Empathy matters

Let me begin by confessing that I’m a bit of an idiot sometimes…

Long story short, I had an iPhone from Verizon that ran out of contract. I found a new carrier that wouldn’t lock me into a 2 year contract. If you know anything about people born after 1978, you know that we don’t really like anyone to tie us down. Oh, and it’s roughly 1/2 price from what Big Red was charging me.

verizonAs a part of the switch, I ordered a new SIM card, popped it in, and then got an error message that this card wouldn’t work because my carrier had to unlock the phone. No problem, right? The phone was paid for.

When that happened, it ported my number from Verizon as if the SIM card worked. Because it didn’t work, I now have a service with a new carrier but no phone that will allow me to use it. That’s when I called Verizon…

“We don’t do that,” the customer service agent said, “we only unlock it if you’re going overseas and want to get a carrier over there.”

Funny thing is, the other carriers will unlock an iPhone, but Verizon says they won’t. Hmmmm…

What emotions do you think I felt?

Yep, all of those. It’s been a few days now (without a cell phone – man I’m in the stone ages) and I’ve had time for my lizard brain to subside and my adult brain kick in. It got me to thinking about empathy.

You see, before this, I wouldn’t have thought much about a company basically refusing to release something that I gave them hard earned money for. Heck, Wouldn’t have crossed my mind because that would be practically stealing! Not so anymore.

Unfortunately, I had to experience first hand the experience of dealing with a company policy that makes me feel like I’m dealing with a thief, or at the very least, a company who doesn’t care even a little bit about me as a customer.

This, however, is not Empathy, it’s Sympathy. Sympathy is feeling the same thing as someone else because you’ve felt it. Empathy is understanding that feeling without ever having necessarily felt that yourself.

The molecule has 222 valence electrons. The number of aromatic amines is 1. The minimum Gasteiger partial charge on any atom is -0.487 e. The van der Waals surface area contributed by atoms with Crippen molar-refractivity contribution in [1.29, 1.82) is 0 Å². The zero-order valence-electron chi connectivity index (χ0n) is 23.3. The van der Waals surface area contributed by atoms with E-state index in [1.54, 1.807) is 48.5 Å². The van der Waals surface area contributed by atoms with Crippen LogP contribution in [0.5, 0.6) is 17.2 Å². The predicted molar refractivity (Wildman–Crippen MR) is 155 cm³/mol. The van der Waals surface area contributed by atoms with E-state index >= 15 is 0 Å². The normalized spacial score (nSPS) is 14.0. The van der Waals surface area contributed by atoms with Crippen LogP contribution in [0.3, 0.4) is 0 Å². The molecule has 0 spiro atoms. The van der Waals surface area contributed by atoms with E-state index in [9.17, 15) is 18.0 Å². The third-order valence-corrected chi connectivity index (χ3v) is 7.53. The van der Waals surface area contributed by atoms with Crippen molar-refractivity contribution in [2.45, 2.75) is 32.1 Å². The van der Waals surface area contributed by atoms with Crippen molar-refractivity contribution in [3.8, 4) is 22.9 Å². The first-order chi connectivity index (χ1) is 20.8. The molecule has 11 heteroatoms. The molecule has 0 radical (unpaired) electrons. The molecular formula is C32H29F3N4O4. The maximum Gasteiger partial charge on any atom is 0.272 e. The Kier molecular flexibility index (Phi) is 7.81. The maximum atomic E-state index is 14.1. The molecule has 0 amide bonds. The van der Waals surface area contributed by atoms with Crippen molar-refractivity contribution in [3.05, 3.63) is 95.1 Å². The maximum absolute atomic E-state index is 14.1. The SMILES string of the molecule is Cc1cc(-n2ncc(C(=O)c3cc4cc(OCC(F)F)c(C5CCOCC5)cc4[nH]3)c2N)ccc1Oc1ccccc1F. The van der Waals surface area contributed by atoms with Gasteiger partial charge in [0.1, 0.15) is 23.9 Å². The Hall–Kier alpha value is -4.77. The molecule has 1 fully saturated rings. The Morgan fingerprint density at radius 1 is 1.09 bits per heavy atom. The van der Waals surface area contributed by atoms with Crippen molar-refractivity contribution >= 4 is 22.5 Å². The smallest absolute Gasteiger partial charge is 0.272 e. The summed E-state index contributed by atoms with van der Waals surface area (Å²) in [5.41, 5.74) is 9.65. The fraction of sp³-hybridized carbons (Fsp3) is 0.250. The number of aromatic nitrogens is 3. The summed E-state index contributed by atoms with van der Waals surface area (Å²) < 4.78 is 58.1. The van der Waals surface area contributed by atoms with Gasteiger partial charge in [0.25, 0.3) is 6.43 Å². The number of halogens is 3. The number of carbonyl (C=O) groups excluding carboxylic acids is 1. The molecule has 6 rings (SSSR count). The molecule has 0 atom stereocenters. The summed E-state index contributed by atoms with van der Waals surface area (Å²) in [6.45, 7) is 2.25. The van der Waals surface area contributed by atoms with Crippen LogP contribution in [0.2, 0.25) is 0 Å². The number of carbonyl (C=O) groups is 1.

I do not have enough empathy. In my job working with successful corporate leaders, I find that my problem is a common one. That’s no excuse; I need more.

Ask yourself, do I empathize? Can I understand and anticipate the way people feel, even if I don’t feel the same way? If you’re a leader, you should probably ask a series of questions like this:

What are we doing that makes people angry? Sad? Frustrated? Feel less important?

I’ll bet that there are great people at Verizon. I’ll bet that some of them can sympathize with my situation. It appears that the problem is that the leaders of that particular company have an Empathy gap. They only see things in terms of dollars and cents and haven’t been able to see what their customer is experiencing. That’s a shame.

Puppy empathySo thanks, Verizon, for helping me stop a minute and think. I am trying to “Make progress every day.”

What about you? Do you have empathy? If so, we need to talk. I have to get better at this if I’m going to serve the way I need to serve. Let’s connect!

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Can’t see the trees for the forest

forestI know this is backwards. Follow me here…

I’m working with a very high level team of people doing a session to help them understand each other better and ultimately drive better business results.

Individually, they’re all top performers who understand the business and think at a very high level. As a group, they aren’t clicking on all cylinders. The good news, is they want to get better. The bad news, they don’t realize where they are.